Diverse methods can obviously complement and enrich each other, leading to better understanding and appreciation of the social and behavioral phenomena under investigation (Strange and Zyzanski, 1989). As discussed previously, the use of qualitative methods can provide insight into the meaning of quantitative findings at both the individual and system level.
While quantitative techniques can elucidate statistical significance, qualitative methods can reveal substantive significance. Similarly, quantitative methods can be used to improve the generalizability and inferential strength of findings from qualitative approaches.
Some years ago, New England Research Institutes conducted a traditional ethnographic study as an essential early component of a larger AIDS community intervention experiment (Smith et al., 1993). This study employed purposive sampling schemes, stratified in various ways to ensure the development of a picture of the whole community and to guard against the danger that the ethnographer would end up with informants who, while conveniently available, did not represent all groups of interest. Incidentally, this ethnography was not an afterthought, but actually served as the source of specific components of the subsequent intervention. In other words, it was the very foundation for the entire two-community experiment and informed the content of the pre- and -post-intervention surveys. The intervention that resulted from this ethnography proved to be the most effective field trial we ever conducted.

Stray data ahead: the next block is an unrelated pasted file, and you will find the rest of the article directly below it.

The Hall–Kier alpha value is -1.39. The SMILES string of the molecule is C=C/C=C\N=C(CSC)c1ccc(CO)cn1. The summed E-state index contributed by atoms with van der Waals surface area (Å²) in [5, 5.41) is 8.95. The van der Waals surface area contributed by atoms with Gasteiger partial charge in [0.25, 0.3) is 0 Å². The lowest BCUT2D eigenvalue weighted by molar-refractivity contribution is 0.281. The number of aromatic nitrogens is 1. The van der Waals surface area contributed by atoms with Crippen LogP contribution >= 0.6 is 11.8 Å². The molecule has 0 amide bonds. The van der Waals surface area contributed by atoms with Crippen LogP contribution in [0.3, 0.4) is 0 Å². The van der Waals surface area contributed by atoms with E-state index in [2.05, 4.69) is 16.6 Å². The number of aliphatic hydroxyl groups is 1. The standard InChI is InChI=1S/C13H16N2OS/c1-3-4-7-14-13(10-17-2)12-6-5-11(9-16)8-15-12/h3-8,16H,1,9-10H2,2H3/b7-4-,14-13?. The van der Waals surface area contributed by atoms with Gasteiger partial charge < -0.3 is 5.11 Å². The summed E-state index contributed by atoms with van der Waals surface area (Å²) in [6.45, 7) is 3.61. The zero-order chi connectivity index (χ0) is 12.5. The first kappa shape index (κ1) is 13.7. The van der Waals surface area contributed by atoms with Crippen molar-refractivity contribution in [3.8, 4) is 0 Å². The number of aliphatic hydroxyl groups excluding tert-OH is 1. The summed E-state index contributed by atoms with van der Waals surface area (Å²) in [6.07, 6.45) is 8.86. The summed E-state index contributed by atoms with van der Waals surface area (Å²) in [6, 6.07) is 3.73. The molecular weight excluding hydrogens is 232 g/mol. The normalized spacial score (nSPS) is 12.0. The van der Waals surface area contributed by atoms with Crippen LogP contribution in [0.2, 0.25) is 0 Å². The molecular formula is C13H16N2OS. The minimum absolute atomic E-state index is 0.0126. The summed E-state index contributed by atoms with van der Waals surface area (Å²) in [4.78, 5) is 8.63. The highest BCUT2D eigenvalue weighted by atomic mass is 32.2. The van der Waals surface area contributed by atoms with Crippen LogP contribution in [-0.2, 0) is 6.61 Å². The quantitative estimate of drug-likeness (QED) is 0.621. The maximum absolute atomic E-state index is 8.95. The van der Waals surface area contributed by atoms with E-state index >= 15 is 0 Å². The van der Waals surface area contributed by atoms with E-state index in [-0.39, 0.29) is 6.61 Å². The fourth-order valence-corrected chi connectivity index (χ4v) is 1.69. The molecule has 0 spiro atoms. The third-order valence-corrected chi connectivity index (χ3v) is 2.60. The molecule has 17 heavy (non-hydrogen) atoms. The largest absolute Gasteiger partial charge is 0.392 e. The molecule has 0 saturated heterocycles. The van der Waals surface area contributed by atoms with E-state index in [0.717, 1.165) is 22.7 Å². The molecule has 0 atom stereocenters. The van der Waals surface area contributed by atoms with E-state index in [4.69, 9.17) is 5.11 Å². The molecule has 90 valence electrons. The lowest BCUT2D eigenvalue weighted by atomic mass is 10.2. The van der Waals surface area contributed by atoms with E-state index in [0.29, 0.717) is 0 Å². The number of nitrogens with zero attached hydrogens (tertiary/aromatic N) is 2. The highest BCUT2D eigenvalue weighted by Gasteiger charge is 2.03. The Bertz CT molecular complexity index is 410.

As applied to the area of health, behavioral and social science research needs to move from the level of de-contextualized individuals and rediscover the level of the social system (whole population approaches to health). Although tried and true quantitative methods generally work when the focus is limited to voluntary lifestyle changes at the individual level, they are not always useful or adaptable when the emphasis shifts to the whole population. Some techniques are misapplied, while others are inherently inappropriate.
The notion of "appropriate methodology" emphasizes the match between the level of intervention and the most suitable evaluation approach, with the choice of approach contingent on the problem, state of knowledge, availability of resources, audience, and so forth. There is no right or wrong methodological approach: appropriateness to the level and purpose must be our central concern.